Benefits: High in insoluble and insoluble fiber, low in carbohydrates, benefits skin, hair, nails, and eyes. Improves digestion, fights certain cancers, lowers cholesterol, gluten-free, and high in antioxidants.
How to use: Flaxseeds are best-consumed ground or sprouted as our bodies cannot access the nutrients when eaten whole.
Referred to as a superfood in the health community. Originally grown in Mexico, the seeds are highly valued for their medicinal properties and nutritional value.Referred to as a superfood with health claims including reducing appetite and weight, lowering triglycerides, and improving blood sugar for diabetics.
Energetics: Sweet and cooling.
Dosha Energies: Reduces Vata /Pitta, and increases Kapha.
Qualities: Gooey, sticky, and heavy.
Vitamins: A, B1, B2, B3, and C.
Minerals: calcium, manganese, magnesium, zinc, copper, sodium, and phosphorus.
Benefits: Promote cardiovascular health and brain function, improve the skin, build strong bones, and reduce signs of aging. They benefit digestion, lowers cholesterol levels, and reduces the risk of cancer.
How to use: The best way to access the vitamins and minerals in Chia seeds is to either grind or soak them. Eating them raw does not entirely release their nutritional power.
Hemp was first cultivated as textile fiber around 8000 BC in Macedonia. It has played a significant role in the early textile industry of North America but was overshadowed by cotton because it was cotton was less labor-intensive. Hemp comes from the Marijuana plant but differs when ingested, having substantial health benefits with no side effects. It is a complete protein containing 20 amino acids and fiber.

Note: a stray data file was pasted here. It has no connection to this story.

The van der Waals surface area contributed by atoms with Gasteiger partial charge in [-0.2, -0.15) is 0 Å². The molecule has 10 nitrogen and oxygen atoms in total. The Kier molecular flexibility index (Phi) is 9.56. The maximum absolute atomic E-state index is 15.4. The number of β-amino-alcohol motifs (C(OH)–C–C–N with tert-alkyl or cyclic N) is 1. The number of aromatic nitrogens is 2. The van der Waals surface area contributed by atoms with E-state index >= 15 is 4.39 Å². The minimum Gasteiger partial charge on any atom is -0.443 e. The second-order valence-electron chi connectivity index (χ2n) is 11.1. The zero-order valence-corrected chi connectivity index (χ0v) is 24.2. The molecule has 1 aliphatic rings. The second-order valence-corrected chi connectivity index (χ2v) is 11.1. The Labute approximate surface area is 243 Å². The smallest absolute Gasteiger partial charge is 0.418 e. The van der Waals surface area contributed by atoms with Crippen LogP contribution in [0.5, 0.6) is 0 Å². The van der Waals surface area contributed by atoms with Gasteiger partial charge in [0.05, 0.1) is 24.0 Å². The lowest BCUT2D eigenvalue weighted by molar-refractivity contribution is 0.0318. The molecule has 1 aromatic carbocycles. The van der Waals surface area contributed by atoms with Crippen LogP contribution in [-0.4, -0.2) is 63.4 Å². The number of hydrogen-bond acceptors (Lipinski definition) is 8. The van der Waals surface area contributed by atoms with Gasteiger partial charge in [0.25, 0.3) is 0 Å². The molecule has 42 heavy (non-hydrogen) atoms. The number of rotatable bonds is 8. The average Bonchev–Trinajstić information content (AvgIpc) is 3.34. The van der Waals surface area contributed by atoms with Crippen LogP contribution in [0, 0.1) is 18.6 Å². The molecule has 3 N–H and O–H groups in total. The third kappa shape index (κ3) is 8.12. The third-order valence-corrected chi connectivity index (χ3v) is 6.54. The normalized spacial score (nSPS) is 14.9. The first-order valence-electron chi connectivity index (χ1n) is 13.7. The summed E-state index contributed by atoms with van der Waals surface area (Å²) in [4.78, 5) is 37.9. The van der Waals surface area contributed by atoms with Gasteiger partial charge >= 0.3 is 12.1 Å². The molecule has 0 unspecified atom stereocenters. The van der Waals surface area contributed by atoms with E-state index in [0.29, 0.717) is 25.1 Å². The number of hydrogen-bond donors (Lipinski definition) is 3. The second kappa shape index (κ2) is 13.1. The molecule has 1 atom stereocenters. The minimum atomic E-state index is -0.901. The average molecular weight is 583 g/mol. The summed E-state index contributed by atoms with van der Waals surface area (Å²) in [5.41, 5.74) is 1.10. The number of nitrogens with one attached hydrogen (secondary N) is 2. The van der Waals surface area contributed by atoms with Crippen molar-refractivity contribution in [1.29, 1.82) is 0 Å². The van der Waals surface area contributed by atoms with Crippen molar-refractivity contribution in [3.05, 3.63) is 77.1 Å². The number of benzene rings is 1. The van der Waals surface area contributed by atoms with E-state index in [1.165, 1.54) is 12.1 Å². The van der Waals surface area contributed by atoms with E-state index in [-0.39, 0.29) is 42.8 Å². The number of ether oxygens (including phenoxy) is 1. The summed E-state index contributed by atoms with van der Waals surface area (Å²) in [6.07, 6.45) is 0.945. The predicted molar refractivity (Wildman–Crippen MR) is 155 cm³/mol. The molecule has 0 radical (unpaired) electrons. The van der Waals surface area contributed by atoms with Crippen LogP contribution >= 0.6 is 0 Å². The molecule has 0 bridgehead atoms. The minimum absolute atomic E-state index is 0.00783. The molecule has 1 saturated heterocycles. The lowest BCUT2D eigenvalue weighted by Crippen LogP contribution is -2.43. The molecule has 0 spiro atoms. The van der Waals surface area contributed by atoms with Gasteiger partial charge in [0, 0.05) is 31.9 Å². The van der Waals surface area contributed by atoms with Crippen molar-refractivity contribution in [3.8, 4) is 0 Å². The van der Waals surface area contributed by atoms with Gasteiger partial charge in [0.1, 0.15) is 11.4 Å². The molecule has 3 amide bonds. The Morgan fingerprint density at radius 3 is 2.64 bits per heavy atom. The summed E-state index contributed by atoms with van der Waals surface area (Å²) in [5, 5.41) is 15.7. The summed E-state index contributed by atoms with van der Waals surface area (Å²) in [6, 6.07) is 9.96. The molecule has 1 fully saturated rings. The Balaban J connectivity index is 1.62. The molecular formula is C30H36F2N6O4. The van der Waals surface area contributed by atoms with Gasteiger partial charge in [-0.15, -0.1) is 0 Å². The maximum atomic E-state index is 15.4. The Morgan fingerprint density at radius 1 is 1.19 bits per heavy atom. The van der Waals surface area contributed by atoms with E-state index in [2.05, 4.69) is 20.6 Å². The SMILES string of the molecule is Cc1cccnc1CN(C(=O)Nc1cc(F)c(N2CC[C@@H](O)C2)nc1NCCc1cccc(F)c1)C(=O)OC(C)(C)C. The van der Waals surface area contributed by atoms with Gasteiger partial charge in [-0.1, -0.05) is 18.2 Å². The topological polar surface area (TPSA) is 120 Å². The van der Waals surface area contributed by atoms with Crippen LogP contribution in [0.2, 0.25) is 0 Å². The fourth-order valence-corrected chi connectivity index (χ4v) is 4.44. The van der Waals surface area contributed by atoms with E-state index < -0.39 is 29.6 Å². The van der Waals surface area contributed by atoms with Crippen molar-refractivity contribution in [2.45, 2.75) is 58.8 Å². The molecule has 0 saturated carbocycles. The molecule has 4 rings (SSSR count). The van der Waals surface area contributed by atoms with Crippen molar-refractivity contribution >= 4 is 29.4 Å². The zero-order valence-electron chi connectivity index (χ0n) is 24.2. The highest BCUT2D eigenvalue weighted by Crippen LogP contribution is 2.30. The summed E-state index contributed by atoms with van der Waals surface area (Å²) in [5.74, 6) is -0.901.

Energetics:Sweet, heavy, and cold.
Dosha Energies:Reduces Vata/Pitta, and increases Kapha.
Qualities: Oily, Ojas building, grounding, and Tamasic.
Vitamins: A, B1, B2, B3, B6, D, and E.
Minerals: Calcium, iron, magnesium, manganese, phosphorus, potassium, and zinc.
Bio-Medicals: Diuretic, sedative, analgesic, anti-inflammatory, digestive, nutritive, and adaptogenic.
Benefits: Lowers blood pressure, reduces cholesterol, and benefits heart function. It builds immunity, reduces inflammation, and benefits diabetes, multiple sclerosis, allergies, eczema, and psoriasis.
How to use: Hemp seeds can be used whole or ground on cereal, yogurt, smoothies and in baking. The seeds can also be used for making hemp milk.
Squashes are gourds and are in the Cucurbitaceae family. All squash seeds are edible and have nutritional value. Many are familiar with pumpkin seeds, but butternut, Acorn, Kabocha, and spaghetti squash seeds are delicious.
Energetics: Sweet, bitter, and cold.
Dosha Energies: Balancing for Vata, Pitta, and Kapha.
Qualities: Alkaline, dry, and heavy.
Bio-Medicals: Antimicrobial, anthelmintic, diuretic, anti-inflammatory, and reproductives.
Nutrition: High in antioxidants, fiber, omega fatty acids, carbohydrates, and protein.
Vitamins: A, C, niacin, folate, iron, magnesium, calcium.
Minerals: Calcium, iron magnesium, phosphorus, potassium, sodium, zinc, copper, and manganese.
Benefits: Improves digestion, bone health, arthritic conditions, lowers cholesterol, and boosts insulin.
How to use: Seeds have a natural nutty flavor and are often roasted and eaten as a snack or added to salads or baked items.
Watermelons have been traced back to early Egyptian times. They are rich in beta carotene, and antioxidants, which protect the body from certain cancers, diabetes and benefit cardiovascular health. They are fat-free, rich with omega fatty acids, carbohydrates, and protein, low sodium, cholesterol-free, and a source of electrolytes.
Energetics: Sweet and cooling.
Dosha Energies: Reduces Pitta and Vata, and increase Vata.
Qualities: Alkalizing, clearing, and drying.
Bio-Medicals: Antioxidants, anti-inflammatory, nutritive, alterative, blood tonic, refrigerant, livotonic, diuretic, and aphrodisiac, lowers blood sugar and is anti-cancerous.